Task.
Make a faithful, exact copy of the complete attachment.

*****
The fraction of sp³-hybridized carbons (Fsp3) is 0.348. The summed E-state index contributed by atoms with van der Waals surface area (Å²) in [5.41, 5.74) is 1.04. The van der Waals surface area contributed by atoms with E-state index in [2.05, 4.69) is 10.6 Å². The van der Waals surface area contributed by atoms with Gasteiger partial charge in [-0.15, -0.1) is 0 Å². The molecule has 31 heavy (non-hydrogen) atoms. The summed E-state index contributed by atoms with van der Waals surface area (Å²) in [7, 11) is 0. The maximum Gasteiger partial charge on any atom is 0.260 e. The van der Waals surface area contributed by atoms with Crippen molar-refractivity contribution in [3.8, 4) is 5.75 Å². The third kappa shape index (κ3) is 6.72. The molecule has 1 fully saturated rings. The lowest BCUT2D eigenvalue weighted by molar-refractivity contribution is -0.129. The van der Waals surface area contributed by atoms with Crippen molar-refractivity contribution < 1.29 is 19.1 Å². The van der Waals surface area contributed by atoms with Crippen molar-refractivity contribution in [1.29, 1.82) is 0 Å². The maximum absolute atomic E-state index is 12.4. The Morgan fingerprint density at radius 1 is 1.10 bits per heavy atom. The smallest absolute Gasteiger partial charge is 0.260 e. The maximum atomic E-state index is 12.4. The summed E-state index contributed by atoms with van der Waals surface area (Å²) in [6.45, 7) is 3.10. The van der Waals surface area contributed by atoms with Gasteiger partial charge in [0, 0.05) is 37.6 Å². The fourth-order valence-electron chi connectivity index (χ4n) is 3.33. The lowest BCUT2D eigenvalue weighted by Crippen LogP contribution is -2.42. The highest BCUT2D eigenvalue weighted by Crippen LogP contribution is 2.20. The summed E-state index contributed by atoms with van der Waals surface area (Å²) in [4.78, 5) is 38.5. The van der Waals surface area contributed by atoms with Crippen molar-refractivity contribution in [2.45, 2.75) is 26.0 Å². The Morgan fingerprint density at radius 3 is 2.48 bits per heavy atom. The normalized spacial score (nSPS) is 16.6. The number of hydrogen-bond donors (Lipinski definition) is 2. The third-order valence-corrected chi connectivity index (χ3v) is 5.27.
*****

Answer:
The fraction of sp³-hybridized carbons (Fsp3) is 0.348. The summed E-state index contributed by atoms with van der Waals surface area (Å²) in [5.41, 5.74) is 1.04. The van der Waals surface area contributed by atoms with E-state index in [2.05, 4.69) is 10.6 Å². The van der Waals surface area contributed by atoms with Gasteiger partial charge in [-0.15, -0.1) is 0 Å². The molecule has 31 heavy (non-hydrogen) atoms. The summed E-state index contributed by atoms with van der Waals surface area (Å²) in [7, 11) is 0. The maximum Gasteiger partial charge on any atom is 0.260 e. The van der Waals surface area contributed by atoms with Crippen molar-refractivity contribution in [3.8, 4) is 5.75 Å². The third kappa shape index (κ3) is 6.72. The molecule has 1 fully saturated rings. The lowest BCUT2D eigenvalue weighted by molar-refractivity contribution is -0.129. The van der Waals surface area contributed by atoms with Crippen molar-refractivity contribution < 1.29 is 19.1 Å². The van der Waals surface area contributed by atoms with Crippen molar-refractivity contribution in [1.29, 1.82) is 0 Å². The maximum absolute atomic E-state index is 12.4. The Morgan fingerprint density at radius 1 is 1.10 bits per heavy atom. The smallest absolute Gasteiger partial charge is 0.260 e. The maximum atomic E-state index is 12.4. The summed E-state index contributed by atoms with van der Waals surface area (Å²) in [6.45, 7) is 3.10. The van der Waals surface area contributed by atoms with Gasteiger partial charge in [0, 0.05) is 37.6 Å². The fourth-order valence-electron chi connectivity index (χ4n) is 3.33. The lowest BCUT2D eigenvalue weighted by Crippen LogP contribution is -2.42. The highest BCUT2D eigenvalue weighted by Crippen LogP contribution is 2.20. The summed E-state index contributed by atoms with van der Waals surface area (Å²) in [4.78, 5) is 38.5. The van der Waals surface area contributed by atoms with Crippen molar-refractivity contribution in [2.45, 2.75) is 26.0 Å². The Morgan fingerprint density at radius 3 is 2.48 bits per heavy atom. The normalized spacial score (nSPS) is 16.6. The number of hydrogen-bond donors (Lipinski definition) is 2. The third-order valence-corrected chi connectivity index (χ3v) is 5.27.